"Genital mutilation has nothing to do with the circumcision of boys," she said. "That is a crime and it will stay that way."

The Left Party opposed infant circumcision on the grounds that a baby cannot consent. One of its legislators, Jens Petermann, told the parliament: "A decision by the parents cannot prevail over the consent of the child himself."

A survey by the YouGov polling company for dpa found 45 percent of Germans want circumcision to be outlawed, 42 percent want it kept legal and 13 percent had no opinion.

Some 55 percent said they did not believe a legal ban on circumcision would lead hostility to Germany abroad. The circumcision of boys for non-religious reasons is rare in Germany.

The parliamentary resolution was jointly drafted by legislators from Merkel's coalition and opposition Social Democrats and Greens.

"The Bundestag urges the government to propose a bill in autumn 2012 which, taking account of the constitutional values of child welfare, physical freedom from injury, religious freedom and parents' upbringing rights, ensures that the medically competent circumcision of boys without unnecessary pain remains basically permissible," it said.

Earlier story

Thursday, July 19, 2012

BERLIN: Human rights to be thrown out this year

Business Week
July 18, 2012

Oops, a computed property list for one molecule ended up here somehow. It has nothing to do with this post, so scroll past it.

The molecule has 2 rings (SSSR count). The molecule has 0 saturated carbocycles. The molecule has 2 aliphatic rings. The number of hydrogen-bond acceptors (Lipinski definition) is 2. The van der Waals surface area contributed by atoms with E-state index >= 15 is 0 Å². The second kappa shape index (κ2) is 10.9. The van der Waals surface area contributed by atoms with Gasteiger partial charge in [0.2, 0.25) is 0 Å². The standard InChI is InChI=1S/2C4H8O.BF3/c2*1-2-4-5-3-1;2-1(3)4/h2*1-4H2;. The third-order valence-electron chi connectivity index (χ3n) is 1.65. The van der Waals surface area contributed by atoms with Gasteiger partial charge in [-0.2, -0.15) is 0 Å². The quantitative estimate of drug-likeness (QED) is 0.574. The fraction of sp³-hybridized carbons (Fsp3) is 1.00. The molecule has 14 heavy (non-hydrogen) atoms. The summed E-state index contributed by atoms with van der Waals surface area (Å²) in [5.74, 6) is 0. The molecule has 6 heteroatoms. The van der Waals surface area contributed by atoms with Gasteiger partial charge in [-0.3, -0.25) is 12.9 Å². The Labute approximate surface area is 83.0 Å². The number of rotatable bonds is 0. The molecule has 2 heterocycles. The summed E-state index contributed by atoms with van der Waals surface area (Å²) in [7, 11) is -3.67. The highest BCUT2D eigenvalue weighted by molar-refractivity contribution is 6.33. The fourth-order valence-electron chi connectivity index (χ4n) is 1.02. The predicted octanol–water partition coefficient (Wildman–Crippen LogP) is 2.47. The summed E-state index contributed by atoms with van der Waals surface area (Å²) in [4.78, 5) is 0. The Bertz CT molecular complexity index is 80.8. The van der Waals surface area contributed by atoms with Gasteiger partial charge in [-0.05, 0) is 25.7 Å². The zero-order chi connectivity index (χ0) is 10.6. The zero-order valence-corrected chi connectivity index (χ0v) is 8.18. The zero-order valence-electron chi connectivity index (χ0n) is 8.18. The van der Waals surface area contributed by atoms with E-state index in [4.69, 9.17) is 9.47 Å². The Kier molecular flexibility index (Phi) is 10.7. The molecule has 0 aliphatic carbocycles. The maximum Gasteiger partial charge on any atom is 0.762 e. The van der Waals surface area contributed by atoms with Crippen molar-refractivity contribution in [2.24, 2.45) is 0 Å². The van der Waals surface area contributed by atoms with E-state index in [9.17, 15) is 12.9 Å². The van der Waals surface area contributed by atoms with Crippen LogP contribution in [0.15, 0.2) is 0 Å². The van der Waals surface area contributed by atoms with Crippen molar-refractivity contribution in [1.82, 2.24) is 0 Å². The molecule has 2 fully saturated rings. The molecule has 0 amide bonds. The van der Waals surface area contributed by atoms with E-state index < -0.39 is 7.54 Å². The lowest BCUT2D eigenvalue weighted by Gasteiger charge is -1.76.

Germany to Pass Law on Circumcision to Counter Judges' Ruling

By Patrick Donahue
German legislators will pass a law this year permitting the circumcision of boys in response to global protests by religious groups reacting to a district court ruling that the practice amounts to bodily harm.

Social Democrat Burkhard Lischka, who sits on parliament’s legal-affairs committee, said his opposition party and the environmental Greens reached agreement with the governing coalition to seek draft legislation, probably by October. He said a “broad majority” will approve a resolution in the lower house, or Bundestag, tomorrow.
[Maybe the Japanese should just tell the Greens that killing whales is part of their religion....]
“You have two world religions that view the circumcision of boys as a constitutive path to join a community of faith,” Lischka said today in a phone interview in Berlin.
[If it's to join a community of faith it can wait until the person is old enough to have a faith.]
Jewish, Muslim and Christian organizations this month decried a May 7 Cologne court decision that circumcising boys constitutes battery even if parents consent to it, creating legal uncertainty and the prospect that doctors could be committing a crime by performing the procedure. Chancellor Angela Merkel warned party colleagues this week that Germany risks being branded a “nation of buffoons” if it becomes the only country to prohibit the practice, Bild newspaper reported.